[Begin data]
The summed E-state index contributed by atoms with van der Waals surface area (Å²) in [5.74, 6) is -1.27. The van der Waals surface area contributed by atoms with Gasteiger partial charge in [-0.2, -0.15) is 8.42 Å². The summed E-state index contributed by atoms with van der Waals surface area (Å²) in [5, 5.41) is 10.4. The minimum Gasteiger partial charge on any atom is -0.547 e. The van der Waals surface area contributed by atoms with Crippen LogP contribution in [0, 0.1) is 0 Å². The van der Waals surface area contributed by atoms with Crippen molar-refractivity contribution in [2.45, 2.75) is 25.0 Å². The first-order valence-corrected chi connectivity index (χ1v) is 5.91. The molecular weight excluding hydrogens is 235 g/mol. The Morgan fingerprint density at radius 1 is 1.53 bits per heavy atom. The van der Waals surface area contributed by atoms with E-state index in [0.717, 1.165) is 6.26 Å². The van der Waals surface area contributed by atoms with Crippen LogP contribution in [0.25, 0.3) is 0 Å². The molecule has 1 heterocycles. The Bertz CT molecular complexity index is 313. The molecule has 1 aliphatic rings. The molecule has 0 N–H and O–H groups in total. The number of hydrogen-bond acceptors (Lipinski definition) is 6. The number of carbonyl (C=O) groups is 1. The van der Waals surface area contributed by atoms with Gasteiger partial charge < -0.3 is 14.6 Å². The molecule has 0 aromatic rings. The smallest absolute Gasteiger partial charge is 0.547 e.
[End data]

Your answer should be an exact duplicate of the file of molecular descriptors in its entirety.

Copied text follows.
The summed E-state index contributed by atoms with van der Waals surface area (Å²) in [5.74, 6) is -1.27. The van der Waals surface area contributed by atoms with Gasteiger partial charge in [-0.2, -0.15) is 8.42 Å². The summed E-state index contributed by atoms with van der Waals surface area (Å²) in [5, 5.41) is 10.4. The minimum Gasteiger partial charge on any atom is -0.547 e. The van der Waals surface area contributed by atoms with Crippen LogP contribution in [0, 0.1) is 0 Å². The van der Waals surface area contributed by atoms with Crippen molar-refractivity contribution in [2.45, 2.75) is 25.0 Å². The first-order valence-corrected chi connectivity index (χ1v) is 5.91. The molecular weight excluding hydrogens is 235 g/mol. The Morgan fingerprint density at radius 1 is 1.53 bits per heavy atom. The van der Waals surface area contributed by atoms with E-state index in [0.717, 1.165) is 6.26 Å². The van der Waals surface area contributed by atoms with Crippen LogP contribution in [0.25, 0.3) is 0 Å². The molecule has 1 heterocycles. The Bertz CT molecular complexity index is 313. The molecule has 1 aliphatic rings. The molecule has 0 N–H and O–H groups in total. The number of hydrogen-bond acceptors (Lipinski definition) is 6. The number of carbonyl (C=O) groups is 1. The van der Waals surface area contributed by atoms with Gasteiger partial charge < -0.3 is 14.6 Å². The molecule has 0 aromatic rings. The smallest absolute Gasteiger partial charge is 0.547 e.